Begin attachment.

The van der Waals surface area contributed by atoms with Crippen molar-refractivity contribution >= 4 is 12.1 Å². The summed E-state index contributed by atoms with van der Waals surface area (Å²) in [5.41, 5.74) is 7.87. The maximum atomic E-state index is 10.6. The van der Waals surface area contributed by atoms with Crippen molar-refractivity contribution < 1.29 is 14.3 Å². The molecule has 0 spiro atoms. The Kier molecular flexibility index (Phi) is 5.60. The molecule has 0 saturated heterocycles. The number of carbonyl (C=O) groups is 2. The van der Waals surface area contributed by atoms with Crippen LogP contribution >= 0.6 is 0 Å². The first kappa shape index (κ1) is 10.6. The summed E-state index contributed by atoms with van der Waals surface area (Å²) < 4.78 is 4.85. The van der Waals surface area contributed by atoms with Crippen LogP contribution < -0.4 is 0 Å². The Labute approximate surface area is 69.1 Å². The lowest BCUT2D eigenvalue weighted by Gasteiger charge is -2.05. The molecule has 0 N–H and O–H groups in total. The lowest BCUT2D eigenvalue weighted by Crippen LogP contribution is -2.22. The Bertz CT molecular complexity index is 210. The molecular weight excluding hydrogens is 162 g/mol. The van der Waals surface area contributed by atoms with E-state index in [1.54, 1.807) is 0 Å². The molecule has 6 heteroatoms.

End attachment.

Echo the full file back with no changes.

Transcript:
The van der Waals surface area contributed by atoms with Crippen molar-refractivity contribution >= 4 is 12.1 Å². The summed E-state index contributed by atoms with van der Waals surface area (Å²) in [5.41, 5.74) is 7.87. The maximum atomic E-state index is 10.6. The van der Waals surface area contributed by atoms with Crippen molar-refractivity contribution < 1.29 is 14.3 Å². The molecule has 0 spiro atoms. The Kier molecular flexibility index (Phi) is 5.60. The molecule has 0 saturated heterocycles. The number of carbonyl (C=O) groups is 2. The van der Waals surface area contributed by atoms with Crippen LogP contribution >= 0.6 is 0 Å². The first kappa shape index (κ1) is 10.6. The summed E-state index contributed by atoms with van der Waals surface area (Å²) < 4.78 is 4.85. The van der Waals surface area contributed by atoms with Crippen LogP contribution < -0.4 is 0 Å². The Labute approximate surface area is 69.1 Å². The lowest BCUT2D eigenvalue weighted by Gasteiger charge is -2.05. The molecule has 0 N–H and O–H groups in total. The lowest BCUT2D eigenvalue weighted by Crippen LogP contribution is -2.22. The Bertz CT molecular complexity index is 210. The molecular weight excluding hydrogens is 162 g/mol. The van der Waals surface area contributed by atoms with E-state index in [1.54, 1.807) is 0 Å². The molecule has 6 heteroatoms.